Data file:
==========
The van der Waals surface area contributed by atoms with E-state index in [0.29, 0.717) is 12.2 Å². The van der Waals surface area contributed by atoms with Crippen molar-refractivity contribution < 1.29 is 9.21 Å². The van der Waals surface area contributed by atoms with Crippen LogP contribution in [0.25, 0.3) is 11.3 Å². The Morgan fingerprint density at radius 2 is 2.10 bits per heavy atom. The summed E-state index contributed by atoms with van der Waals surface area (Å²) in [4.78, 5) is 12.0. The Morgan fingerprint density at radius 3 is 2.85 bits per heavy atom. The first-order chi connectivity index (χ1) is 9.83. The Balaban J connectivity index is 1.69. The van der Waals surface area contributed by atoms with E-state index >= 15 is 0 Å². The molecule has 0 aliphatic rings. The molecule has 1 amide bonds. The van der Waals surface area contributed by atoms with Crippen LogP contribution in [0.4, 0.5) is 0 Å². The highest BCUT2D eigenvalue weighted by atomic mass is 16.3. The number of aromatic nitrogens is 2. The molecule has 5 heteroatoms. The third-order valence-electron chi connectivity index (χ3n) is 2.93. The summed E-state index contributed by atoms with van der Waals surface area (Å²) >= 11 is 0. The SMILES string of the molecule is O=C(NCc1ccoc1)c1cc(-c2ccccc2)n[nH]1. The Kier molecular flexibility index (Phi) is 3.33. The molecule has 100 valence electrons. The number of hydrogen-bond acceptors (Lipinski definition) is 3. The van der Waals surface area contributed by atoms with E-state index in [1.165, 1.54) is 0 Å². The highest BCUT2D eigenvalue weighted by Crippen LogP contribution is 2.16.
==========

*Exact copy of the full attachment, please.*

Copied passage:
The van der Waals surface area contributed by atoms with E-state index in [0.29, 0.717) is 12.2 Å². The van der Waals surface area contributed by atoms with Crippen molar-refractivity contribution < 1.29 is 9.21 Å². The van der Waals surface area contributed by atoms with Crippen LogP contribution in [0.25, 0.3) is 11.3 Å². The Morgan fingerprint density at radius 2 is 2.10 bits per heavy atom. The summed E-state index contributed by atoms with van der Waals surface area (Å²) in [4.78, 5) is 12.0. The Morgan fingerprint density at radius 3 is 2.85 bits per heavy atom. The first-order chi connectivity index (χ1) is 9.83. The Balaban J connectivity index is 1.69. The van der Waals surface area contributed by atoms with E-state index >= 15 is 0 Å². The molecule has 0 aliphatic rings. The molecule has 1 amide bonds. The van der Waals surface area contributed by atoms with Crippen LogP contribution in [0.4, 0.5) is 0 Å². The highest BCUT2D eigenvalue weighted by atomic mass is 16.3. The number of aromatic nitrogens is 2. The molecule has 5 heteroatoms. The third-order valence-electron chi connectivity index (χ3n) is 2.93. The summed E-state index contributed by atoms with van der Waals surface area (Å²) >= 11 is 0. The SMILES string of the molecule is O=C(NCc1ccoc1)c1cc(-c2ccccc2)n[nH]1. The Kier molecular flexibility index (Phi) is 3.33. The molecule has 100 valence electrons. The number of hydrogen-bond acceptors (Lipinski definition) is 3. The van der Waals surface area contributed by atoms with E-state index in [1.165, 1.54) is 0 Å². The highest BCUT2D eigenvalue weighted by Crippen LogP contribution is 2.16.